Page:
However, creating a basket of values with the 40 companies that make up the DAX (or most of it) would be costly in commissions. Creating a diversified portfolio through directly investing in shares requires a volume of capital. Normally, these operations are carried out gradually, making periodic purchases of shares and calculating the weighting to adjust the portfolio.

On the other hand, the investor holds securities that can offer dividends from time to time. In the face of falling share prices, you can even buy more at a better price (this strategy is allowed for investments without financial leverage, as in this case).

Investing in the DAX 40 through futures and financial options

This is the field of derivative instruments, those that are created from a certain asset, called “underlying”. In this case, the underlying asset is the DAX 40 index.

Financial futures are instruments that, as their name suggests, are contracts in which settlement takes place in the future, but the price is determined on the day of contracting. As for options, what is obtained when buying them is the right, but not the obligation, to make the exchange.

The main characteristic of this type of products is that they are leveraged. That is, the investor does not have to deposit the entire operation, but a percentage as a guarantee margin. Leverage acts as a capital multiplier, but also represents a risk.

Furthermore, with financial derivatives there is the possibility of short selling. In other words, selling the asset with the intention of buying it back at a lower price and making profits from any downward fluctuations that the DAX 40 may experience.

It is true that futures and options are complex financial derivatives to understand, however, I leave you an article where you can find the best brokers to trade with financial futures

Financial instrument Index Cap
DAX FuturesIndex*25€
Mini-DAX FuturesIndex*5€
Micro-DAX FutureIndex*1€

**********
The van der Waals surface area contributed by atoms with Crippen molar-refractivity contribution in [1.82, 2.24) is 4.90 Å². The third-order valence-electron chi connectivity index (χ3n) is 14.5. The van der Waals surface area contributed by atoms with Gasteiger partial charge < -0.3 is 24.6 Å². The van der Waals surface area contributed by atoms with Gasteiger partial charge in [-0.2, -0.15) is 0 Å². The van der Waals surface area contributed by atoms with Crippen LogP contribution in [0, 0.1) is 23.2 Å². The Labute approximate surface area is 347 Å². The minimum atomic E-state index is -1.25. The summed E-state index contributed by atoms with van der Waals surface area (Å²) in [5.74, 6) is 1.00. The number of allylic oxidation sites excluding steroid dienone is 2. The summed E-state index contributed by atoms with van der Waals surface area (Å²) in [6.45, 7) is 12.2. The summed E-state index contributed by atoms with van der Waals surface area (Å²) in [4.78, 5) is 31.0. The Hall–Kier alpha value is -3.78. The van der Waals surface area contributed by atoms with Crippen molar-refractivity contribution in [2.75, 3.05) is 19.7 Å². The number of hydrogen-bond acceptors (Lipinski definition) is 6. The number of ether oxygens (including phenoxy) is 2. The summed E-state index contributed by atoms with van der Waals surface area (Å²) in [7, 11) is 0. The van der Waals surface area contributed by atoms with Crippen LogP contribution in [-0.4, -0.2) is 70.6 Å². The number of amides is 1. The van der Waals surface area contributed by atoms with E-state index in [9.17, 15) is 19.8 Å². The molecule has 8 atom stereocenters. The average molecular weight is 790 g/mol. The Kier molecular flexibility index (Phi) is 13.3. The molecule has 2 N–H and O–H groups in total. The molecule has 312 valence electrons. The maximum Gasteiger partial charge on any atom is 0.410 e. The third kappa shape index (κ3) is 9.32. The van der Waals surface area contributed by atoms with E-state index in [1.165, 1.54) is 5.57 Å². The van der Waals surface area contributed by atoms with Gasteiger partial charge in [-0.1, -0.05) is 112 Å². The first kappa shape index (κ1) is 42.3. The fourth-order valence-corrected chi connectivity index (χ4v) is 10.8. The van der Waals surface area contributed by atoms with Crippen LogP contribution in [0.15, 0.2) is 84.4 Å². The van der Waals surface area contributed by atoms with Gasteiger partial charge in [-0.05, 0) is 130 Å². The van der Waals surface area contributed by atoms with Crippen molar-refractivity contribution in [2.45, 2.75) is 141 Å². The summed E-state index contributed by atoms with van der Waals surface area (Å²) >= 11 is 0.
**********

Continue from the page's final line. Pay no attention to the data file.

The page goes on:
DAX OptionsIndex*5€

It is also possible to invest in the DAX 40 through funds and ETFs.

Other European indices to invest in

👉 FTSE 100 – What is it and how to invest in it?: Highlighted as the benchmark British index, it takes you into the financial heart of the UK. Discover how this leading indicator reflects the economic status of the nation and its global influence.

👉 The CAC 40 – What is it and how to invest in it?: The leading index of the Paris Stock Exchange, transports you to the economic heart of France. Explore its history, the composition of its companies and its importance in the European and global context.

👉 The IBEX 35 – What is it and how to invest in it?: The star index of Spain, invites you to explore the performance of the 35 main companies of the Madrid Stock Exchange. Discover how this indicator affects the Spanish economy and international investments.

So far, all the relevant information for you to know what the DAX 40 is, and why you should invest in it, after all, not only American stocks exist. In addition, a good portfolio is important to include stocks from the best indices in the world, among them the DAX 40.

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FAQs about Dax 40

How is the DAX Weighted

The DAX is capitalisation weighted, which means that the stocks with a higher market capitalisation will find a greater influence on the overall index. Representation on the Germany 40 is capped at 10% to prevent any single stock from dominating the index.

How is the DAX calculated?

The DAX is a capitalization-weighted index, implying that companies with a higher market cap will have a bigger influence on its price. It’s calculated using a free-float methodology, which means it only takes the number of readily available shares into account – ignoring those that can’t be bought and sold (such as those held by government).
Prices are calculated every second, and companies are added or removed quarterly on the basis of their market cap and the size of their order book.